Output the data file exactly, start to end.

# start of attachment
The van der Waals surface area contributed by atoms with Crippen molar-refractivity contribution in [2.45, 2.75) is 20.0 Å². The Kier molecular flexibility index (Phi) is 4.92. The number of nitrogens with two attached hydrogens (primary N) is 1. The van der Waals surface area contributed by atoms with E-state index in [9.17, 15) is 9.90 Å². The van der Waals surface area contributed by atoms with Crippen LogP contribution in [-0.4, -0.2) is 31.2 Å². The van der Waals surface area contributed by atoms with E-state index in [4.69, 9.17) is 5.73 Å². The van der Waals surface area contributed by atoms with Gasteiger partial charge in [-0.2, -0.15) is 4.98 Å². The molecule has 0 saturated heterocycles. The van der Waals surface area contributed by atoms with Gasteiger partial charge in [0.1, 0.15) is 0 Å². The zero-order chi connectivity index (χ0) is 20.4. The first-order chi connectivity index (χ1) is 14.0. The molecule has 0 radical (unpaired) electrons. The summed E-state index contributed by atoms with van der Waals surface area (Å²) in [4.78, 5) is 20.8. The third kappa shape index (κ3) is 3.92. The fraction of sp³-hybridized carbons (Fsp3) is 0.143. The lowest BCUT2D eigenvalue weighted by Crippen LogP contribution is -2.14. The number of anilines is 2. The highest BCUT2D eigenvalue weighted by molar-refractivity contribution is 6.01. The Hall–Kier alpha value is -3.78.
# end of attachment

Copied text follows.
The van der Waals surface area contributed by atoms with Crippen molar-refractivity contribution in [2.45, 2.75) is 20.0 Å². The Kier molecular flexibility index (Phi) is 4.92. The number of nitrogens with two attached hydrogens (primary N) is 1. The van der Waals surface area contributed by atoms with E-state index in [9.17, 15) is 9.90 Å². The van der Waals surface area contributed by atoms with Crippen LogP contribution in [-0.4, -0.2) is 31.2 Å². The van der Waals surface area contributed by atoms with E-state index in [4.69, 9.17) is 5.73 Å². The van der Waals surface area contributed by atoms with Gasteiger partial charge in [-0.2, -0.15) is 4.98 Å². The molecule has 0 saturated heterocycles. The van der Waals surface area contributed by atoms with Gasteiger partial charge in [0.1, 0.15) is 0 Å². The zero-order chi connectivity index (χ0) is 20.4. The first-order chi connectivity index (χ1) is 14.0. The molecule has 0 radical (unpaired) electrons. The summed E-state index contributed by atoms with van der Waals surface area (Å²) in [4.78, 5) is 20.8. The third kappa shape index (κ3) is 3.92. The fraction of sp³-hybridized carbons (Fsp3) is 0.143. The lowest BCUT2D eigenvalue weighted by Crippen LogP contribution is -2.14. The number of anilines is 2. The highest BCUT2D eigenvalue weighted by molar-refractivity contribution is 6.01. The Hall–Kier alpha value is -3.78.